SAN FRANCISCO—The Electronic Freedom Foundation (EFF) has asked courts in Texas and West Virginia to prevent the identities of thousands of “John Does” from being made public in copyright infringement lawsuits filed on behalf of adult content producers.
In the Texas case, a motion was filed to quash discovery into the Does' identities in Mick Haig Productions v. Does, a lawsuit in which EFF and Public Citizen are acting as counsel for the defendants following a request by the court. In West Virginia, an amicus brief was filed in a series of seven similar cases, supporting a Nov. 15 motion by Time Warner Cable to niullify subpoenas seeking the identities of the alleged pirates. The EFF brief argues that the “plaintiffs should re-file their actions against each defendant individually and bring suit in courts that appear likely to be able to properly exercise personal jurisdiction.”
In a press release issued by EFF today, senior staff attorney Matt Zimmerman wrote, “The cases were filed by two different companies and involve different copyrighted adult material. However, the tactics are the same. In both cases, the owners of the adult movies filed mass lawsuits based on single counts of copyright infringement stemming from the downloading of a pornographic film, and improperly lump hundreds of defendants together regardless of where the IP addresses indicate the defendants live. Consistent with a recent spike in similar ‘copyright troll’ lawsuits, the motivation behind these cases appears to be to leverage the risk of embarrassment associated with pornography to coerce settlement payments despite serious problems with the underlying claims.”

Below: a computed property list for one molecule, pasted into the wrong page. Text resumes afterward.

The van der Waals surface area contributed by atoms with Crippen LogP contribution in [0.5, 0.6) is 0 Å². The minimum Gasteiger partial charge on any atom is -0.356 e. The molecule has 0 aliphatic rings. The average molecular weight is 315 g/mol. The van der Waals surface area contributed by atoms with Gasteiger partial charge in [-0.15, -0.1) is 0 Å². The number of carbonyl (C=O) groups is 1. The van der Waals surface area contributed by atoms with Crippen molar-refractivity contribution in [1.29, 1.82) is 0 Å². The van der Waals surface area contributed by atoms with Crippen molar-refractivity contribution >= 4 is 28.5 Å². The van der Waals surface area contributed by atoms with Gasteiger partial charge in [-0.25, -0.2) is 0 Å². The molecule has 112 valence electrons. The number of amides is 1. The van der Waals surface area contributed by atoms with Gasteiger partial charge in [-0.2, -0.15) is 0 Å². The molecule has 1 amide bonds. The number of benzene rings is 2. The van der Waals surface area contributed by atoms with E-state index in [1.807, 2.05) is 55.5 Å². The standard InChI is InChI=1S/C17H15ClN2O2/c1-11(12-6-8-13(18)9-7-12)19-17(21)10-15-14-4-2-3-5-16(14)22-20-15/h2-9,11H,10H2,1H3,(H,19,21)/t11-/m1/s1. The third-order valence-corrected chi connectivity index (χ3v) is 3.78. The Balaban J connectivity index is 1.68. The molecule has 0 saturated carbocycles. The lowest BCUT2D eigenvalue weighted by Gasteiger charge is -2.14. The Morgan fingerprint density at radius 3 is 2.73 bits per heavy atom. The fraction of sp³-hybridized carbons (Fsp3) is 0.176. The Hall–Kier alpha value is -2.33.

The “predatory” suits, he continued, amount to an end run around the due process rights of the John Does, and “seem designed to ensure that few, if any, defendants will fight back, given the risk of shame from being publicly identified."
Clearly unimpressed with the legal acumen behind the lawsuits, Zimmerman also had choice words for the content producers who brought the suits.
"Some producers of adult content have apparently come to the conclusion that filing shoddy mass lawsuits under the assumption that the defendants will be too intimidated to fight back is a good business strategy," he said. "It is our hope that courts will quickly see through these tactics and ensure that the right to a fair process is ensured for every defendant."
The motion to quash in the Texas case can be read here.
The amicus brief in the West Virginia cases can be read here.